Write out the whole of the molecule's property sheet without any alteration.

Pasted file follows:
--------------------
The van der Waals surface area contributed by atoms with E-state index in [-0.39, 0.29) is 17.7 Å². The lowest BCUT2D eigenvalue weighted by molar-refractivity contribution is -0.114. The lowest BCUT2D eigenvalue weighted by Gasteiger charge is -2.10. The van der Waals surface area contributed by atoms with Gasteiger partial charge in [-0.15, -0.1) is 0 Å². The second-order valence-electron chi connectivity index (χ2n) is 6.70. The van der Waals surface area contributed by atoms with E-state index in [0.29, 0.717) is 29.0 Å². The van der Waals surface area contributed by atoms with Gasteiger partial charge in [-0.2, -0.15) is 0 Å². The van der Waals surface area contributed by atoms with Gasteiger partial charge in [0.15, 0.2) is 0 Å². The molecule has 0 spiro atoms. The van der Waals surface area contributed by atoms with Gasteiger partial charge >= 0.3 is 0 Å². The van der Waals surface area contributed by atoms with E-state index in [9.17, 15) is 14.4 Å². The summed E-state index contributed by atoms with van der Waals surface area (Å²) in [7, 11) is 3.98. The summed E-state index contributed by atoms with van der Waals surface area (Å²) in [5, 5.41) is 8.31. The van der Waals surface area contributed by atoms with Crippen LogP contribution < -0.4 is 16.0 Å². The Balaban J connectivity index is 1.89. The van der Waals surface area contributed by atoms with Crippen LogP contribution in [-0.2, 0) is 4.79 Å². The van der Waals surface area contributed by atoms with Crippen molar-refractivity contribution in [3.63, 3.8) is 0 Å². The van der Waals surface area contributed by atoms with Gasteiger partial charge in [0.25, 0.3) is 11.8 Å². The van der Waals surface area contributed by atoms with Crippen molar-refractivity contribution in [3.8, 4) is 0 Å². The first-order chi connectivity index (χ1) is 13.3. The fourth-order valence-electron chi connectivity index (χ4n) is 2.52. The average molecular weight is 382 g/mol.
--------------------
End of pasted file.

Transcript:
The van der Waals surface area contributed by atoms with E-state index in [-0.39, 0.29) is 17.7 Å². The lowest BCUT2D eigenvalue weighted by molar-refractivity contribution is -0.114. The lowest BCUT2D eigenvalue weighted by Gasteiger charge is -2.10. The van der Waals surface area contributed by atoms with Gasteiger partial charge in [-0.15, -0.1) is 0 Å². The second-order valence-electron chi connectivity index (χ2n) is 6.70. The van der Waals surface area contributed by atoms with E-state index in [0.29, 0.717) is 29.0 Å². The van der Waals surface area contributed by atoms with Gasteiger partial charge in [-0.2, -0.15) is 0 Å². The van der Waals surface area contributed by atoms with Gasteiger partial charge in [0.15, 0.2) is 0 Å². The molecule has 0 spiro atoms. The van der Waals surface area contributed by atoms with Gasteiger partial charge >= 0.3 is 0 Å². The van der Waals surface area contributed by atoms with E-state index in [9.17, 15) is 14.4 Å². The summed E-state index contributed by atoms with van der Waals surface area (Å²) in [7, 11) is 3.98. The summed E-state index contributed by atoms with van der Waals surface area (Å²) in [5, 5.41) is 8.31. The van der Waals surface area contributed by atoms with Crippen LogP contribution < -0.4 is 16.0 Å². The Balaban J connectivity index is 1.89. The van der Waals surface area contributed by atoms with Crippen LogP contribution in [-0.2, 0) is 4.79 Å². The van der Waals surface area contributed by atoms with Crippen molar-refractivity contribution in [3.63, 3.8) is 0 Å². The van der Waals surface area contributed by atoms with Gasteiger partial charge in [0.25, 0.3) is 11.8 Å². The van der Waals surface area contributed by atoms with Crippen molar-refractivity contribution in [3.8, 4) is 0 Å². The first-order chi connectivity index (χ1) is 13.3. The fourth-order valence-electron chi connectivity index (χ4n) is 2.52. The average molecular weight is 382 g/mol.